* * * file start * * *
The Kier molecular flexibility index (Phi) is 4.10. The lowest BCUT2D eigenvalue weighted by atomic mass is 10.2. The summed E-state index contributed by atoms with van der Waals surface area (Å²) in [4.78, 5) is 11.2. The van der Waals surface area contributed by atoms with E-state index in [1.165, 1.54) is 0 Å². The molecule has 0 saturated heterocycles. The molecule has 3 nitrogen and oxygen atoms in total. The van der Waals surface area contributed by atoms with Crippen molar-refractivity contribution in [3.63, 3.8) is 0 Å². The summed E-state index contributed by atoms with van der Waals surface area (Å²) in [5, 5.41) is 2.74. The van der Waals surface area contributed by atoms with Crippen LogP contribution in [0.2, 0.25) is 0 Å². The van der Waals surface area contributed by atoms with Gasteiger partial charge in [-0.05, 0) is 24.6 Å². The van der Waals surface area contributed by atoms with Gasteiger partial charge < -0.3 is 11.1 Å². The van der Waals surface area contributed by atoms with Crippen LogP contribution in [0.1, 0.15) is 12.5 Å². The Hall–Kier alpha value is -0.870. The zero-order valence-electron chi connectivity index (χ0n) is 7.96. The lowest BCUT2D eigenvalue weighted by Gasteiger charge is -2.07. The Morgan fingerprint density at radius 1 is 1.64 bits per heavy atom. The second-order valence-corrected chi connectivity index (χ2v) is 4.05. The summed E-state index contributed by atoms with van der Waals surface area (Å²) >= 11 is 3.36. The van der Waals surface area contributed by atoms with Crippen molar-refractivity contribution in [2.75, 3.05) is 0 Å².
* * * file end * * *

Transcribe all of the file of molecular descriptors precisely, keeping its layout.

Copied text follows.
The Kier molecular flexibility index (Phi) is 4.10. The lowest BCUT2D eigenvalue weighted by atomic mass is 10.2. The summed E-state index contributed by atoms with van der Waals surface area (Å²) in [4.78, 5) is 11.2. The van der Waals surface area contributed by atoms with E-state index in [1.165, 1.54) is 0 Å². The molecule has 0 saturated heterocycles. The molecule has 3 nitrogen and oxygen atoms in total. The van der Waals surface area contributed by atoms with Crippen molar-refractivity contribution in [3.63, 3.8) is 0 Å². The summed E-state index contributed by atoms with van der Waals surface area (Å²) in [5, 5.41) is 2.74. The van der Waals surface area contributed by atoms with Crippen LogP contribution in [0.2, 0.25) is 0 Å². The van der Waals surface area contributed by atoms with Gasteiger partial charge in [-0.05, 0) is 24.6 Å². The van der Waals surface area contributed by atoms with Gasteiger partial charge < -0.3 is 11.1 Å². The van der Waals surface area contributed by atoms with Crippen LogP contribution in [0.1, 0.15) is 12.5 Å². The Hall–Kier alpha value is -0.870. The zero-order valence-electron chi connectivity index (χ0n) is 7.96. The lowest BCUT2D eigenvalue weighted by Gasteiger charge is -2.07. The Morgan fingerprint density at radius 1 is 1.64 bits per heavy atom. The second-order valence-corrected chi connectivity index (χ2v) is 4.05. The summed E-state index contributed by atoms with van der Waals surface area (Å²) >= 11 is 3.36. The van der Waals surface area contributed by atoms with Crippen molar-refractivity contribution in [2.75, 3.05) is 0 Å².